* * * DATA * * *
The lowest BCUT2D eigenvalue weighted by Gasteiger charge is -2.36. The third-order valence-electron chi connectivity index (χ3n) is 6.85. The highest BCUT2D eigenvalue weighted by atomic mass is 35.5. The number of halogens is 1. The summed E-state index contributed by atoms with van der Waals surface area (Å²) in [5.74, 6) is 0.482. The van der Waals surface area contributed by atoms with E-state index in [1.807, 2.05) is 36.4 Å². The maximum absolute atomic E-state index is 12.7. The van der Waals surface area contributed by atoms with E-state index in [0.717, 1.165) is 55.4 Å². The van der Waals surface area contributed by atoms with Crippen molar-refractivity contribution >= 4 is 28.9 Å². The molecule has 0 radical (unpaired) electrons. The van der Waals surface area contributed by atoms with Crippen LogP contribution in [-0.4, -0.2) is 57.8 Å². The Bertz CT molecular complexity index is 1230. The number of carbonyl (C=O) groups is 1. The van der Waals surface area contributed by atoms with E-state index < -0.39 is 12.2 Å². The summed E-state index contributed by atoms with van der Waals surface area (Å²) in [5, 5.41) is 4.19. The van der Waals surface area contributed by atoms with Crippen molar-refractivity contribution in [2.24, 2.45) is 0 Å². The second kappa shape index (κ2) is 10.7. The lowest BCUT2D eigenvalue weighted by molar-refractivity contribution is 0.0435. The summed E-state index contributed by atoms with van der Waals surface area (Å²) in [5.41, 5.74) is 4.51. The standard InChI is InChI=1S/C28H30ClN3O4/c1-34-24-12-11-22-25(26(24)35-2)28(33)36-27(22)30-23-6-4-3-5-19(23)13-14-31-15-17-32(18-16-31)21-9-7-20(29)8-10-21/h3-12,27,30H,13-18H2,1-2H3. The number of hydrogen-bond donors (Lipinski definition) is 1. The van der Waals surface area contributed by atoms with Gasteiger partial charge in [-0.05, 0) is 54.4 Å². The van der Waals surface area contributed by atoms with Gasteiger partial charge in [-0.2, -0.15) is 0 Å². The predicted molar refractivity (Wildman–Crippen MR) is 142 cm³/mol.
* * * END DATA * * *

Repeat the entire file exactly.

The lowest BCUT2D eigenvalue weighted by Gasteiger charge is -2.36. The third-order valence-electron chi connectivity index (χ3n) is 6.85. The highest BCUT2D eigenvalue weighted by atomic mass is 35.5. The number of halogens is 1. The summed E-state index contributed by atoms with van der Waals surface area (Å²) in [5.74, 6) is 0.482. The van der Waals surface area contributed by atoms with E-state index in [1.807, 2.05) is 36.4 Å². The maximum absolute atomic E-state index is 12.7. The van der Waals surface area contributed by atoms with E-state index in [0.717, 1.165) is 55.4 Å². The van der Waals surface area contributed by atoms with Crippen molar-refractivity contribution >= 4 is 28.9 Å². The molecule has 0 radical (unpaired) electrons. The van der Waals surface area contributed by atoms with Crippen LogP contribution in [-0.4, -0.2) is 57.8 Å². The Bertz CT molecular complexity index is 1230. The number of carbonyl (C=O) groups is 1. The van der Waals surface area contributed by atoms with E-state index < -0.39 is 12.2 Å². The summed E-state index contributed by atoms with van der Waals surface area (Å²) in [5, 5.41) is 4.19. The van der Waals surface area contributed by atoms with Crippen molar-refractivity contribution in [2.24, 2.45) is 0 Å². The second kappa shape index (κ2) is 10.7. The lowest BCUT2D eigenvalue weighted by molar-refractivity contribution is 0.0435. The summed E-state index contributed by atoms with van der Waals surface area (Å²) in [5.41, 5.74) is 4.51. The standard InChI is InChI=1S/C28H30ClN3O4/c1-34-24-12-11-22-25(26(24)35-2)28(33)36-27(22)30-23-6-4-3-5-19(23)13-14-31-15-17-32(18-16-31)21-9-7-20(29)8-10-21/h3-12,27,30H,13-18H2,1-2H3. The number of hydrogen-bond donors (Lipinski definition) is 1. The van der Waals surface area contributed by atoms with Gasteiger partial charge in [-0.05, 0) is 54.4 Å². The van der Waals surface area contributed by atoms with Gasteiger partial charge in [-0.2, -0.15) is 0 Å². The predicted molar refractivity (Wildman–Crippen MR) is 142 cm³/mol.